If you go down to the woods today.

A selection of Steiff Bears from the Vienna Teddy Bear Museum


This article was first published in Collectors Corner, Oct 1st, 2000 in the Sunday Business Post

In case you hadn’t noticed from the masthead, today is the first of October. This is of no major consequence except for the fact that from now until the end of the year, we can expect to be inundated with those annoying adverts announcing the countdown to Christmas.

Not to be outdone we have decided that if you can’t beat them, you can at least get your say in first.

With only a little over ten weeks to go until December 25, those much-loved gift items, teddy bears, are a seasonally appropriate topic.

There are few objects which provide a more intimate link with the past than an old teddy bear or a cloth doll.

In good condition these souvenirs of childhood can be of far more than sentimental value.

Teddy bears, more so than other soft toys, have acquired considerable value as collectables of late, with the rarer ones changing hands for five figure sums.

While soft bears on all fours were made before 1900, it was not until around 1902 that the first ones appeared with movable joints and not until 1906 that the teddy bear got its name.

In 1902 US President Theodore “Teddy” Roosevelt, who was a keen hunter, appeared in a newspaper cartoon refusing to shoot a bear cub.

The cartoon go national attention in the US at the time and soon afterwards the bear cub was used in other cartoons featuring Roosevelt.

Steiff bears are still produced today.

At the time soft toy bears were being imported from Germany in large quantities and they soon became popular with Roosevelt’s adult followers. By 1906 the toys had become known as ‘teddy bears’.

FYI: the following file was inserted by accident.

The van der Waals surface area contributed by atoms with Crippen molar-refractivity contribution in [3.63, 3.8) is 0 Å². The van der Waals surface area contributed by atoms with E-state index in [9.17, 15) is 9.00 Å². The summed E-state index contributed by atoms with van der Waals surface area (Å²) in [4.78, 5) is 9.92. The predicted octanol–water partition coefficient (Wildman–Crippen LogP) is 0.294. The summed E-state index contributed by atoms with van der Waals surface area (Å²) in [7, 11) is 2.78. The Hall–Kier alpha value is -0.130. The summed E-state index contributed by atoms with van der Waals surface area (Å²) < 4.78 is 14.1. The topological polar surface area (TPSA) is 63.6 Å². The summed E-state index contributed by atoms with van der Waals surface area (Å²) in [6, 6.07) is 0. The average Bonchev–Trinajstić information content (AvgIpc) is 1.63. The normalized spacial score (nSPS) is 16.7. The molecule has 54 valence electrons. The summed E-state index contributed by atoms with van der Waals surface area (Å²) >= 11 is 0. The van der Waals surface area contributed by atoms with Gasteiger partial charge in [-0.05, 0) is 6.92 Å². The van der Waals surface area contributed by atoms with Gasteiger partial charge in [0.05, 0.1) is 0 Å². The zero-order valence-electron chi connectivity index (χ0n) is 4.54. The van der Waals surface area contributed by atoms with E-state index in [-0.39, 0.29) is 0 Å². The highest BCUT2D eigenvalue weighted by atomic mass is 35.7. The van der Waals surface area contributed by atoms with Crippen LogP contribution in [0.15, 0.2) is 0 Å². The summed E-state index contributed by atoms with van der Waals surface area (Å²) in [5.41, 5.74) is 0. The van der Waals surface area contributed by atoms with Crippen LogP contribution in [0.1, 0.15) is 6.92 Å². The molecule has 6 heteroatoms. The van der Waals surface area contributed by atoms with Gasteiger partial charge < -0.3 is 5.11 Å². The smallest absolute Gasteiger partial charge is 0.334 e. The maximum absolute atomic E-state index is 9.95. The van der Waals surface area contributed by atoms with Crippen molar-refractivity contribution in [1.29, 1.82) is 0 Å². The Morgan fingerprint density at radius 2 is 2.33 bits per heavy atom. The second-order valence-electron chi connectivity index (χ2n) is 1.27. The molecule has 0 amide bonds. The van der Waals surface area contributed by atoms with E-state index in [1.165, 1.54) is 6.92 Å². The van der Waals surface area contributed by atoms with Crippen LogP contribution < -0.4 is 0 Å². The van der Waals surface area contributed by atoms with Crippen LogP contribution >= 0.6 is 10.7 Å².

The first teddy bears looked fiercer than the cuddly teddies we are now familiar with, as their features were originally modelled on grizzly and brown bears.

But gradually their appearance changed to the furry creature that we know today.
This was due in no small part to a German lady called Margarete Steiff, founder of the Steiff Toy Company. Steiff, who was polio-stricken from an early age, began making underskirts for a firm in Stuttgart in 1877 as a means of gaining independence.

In 1880 she made her first soft toy, an elephant, using felt from her uncle’s felt factory. This was soon followed by pigs, horses, cats and camels and in 1884 she made her first standing bear.

For some time Steiff bears failed to arouse much interest, but a US company placed an order for 3,000 of her bears at the Leipzig Fair in 1903 and the Steiff bear took off.

The fine quality of the bears has ensured that Steiff bears have become one of the most popular makes for bear collectors today.

Arctophiles, as teddy bear collectors are called after the Greek word arctos, meaning bear, will pay thousands and even tens of thousands of pounds for the rarer examples.

While Steiff bears can be identified by the small metal button in the left ear, imitation buttons are now being made so it may be useful to examine an authenticated button before buying.

The designs of the buttons have changed over the years and if they are in good enough condition can be used to determine dates. Prices vary according to age, colour, condition, maker and size.

Only bears in good condition, with their fur intact, and identifiable as being made by a recognised firm have kept or increased their values.

Unusual colours can command higher prices but rare black Steiff bears can fetch as much as £30,000 when they come up at auction though collections can be started from as little as £200 to £300.

This article was first published in Collectors Corner, Oct 1st, 2000 in the Sunday Business Post





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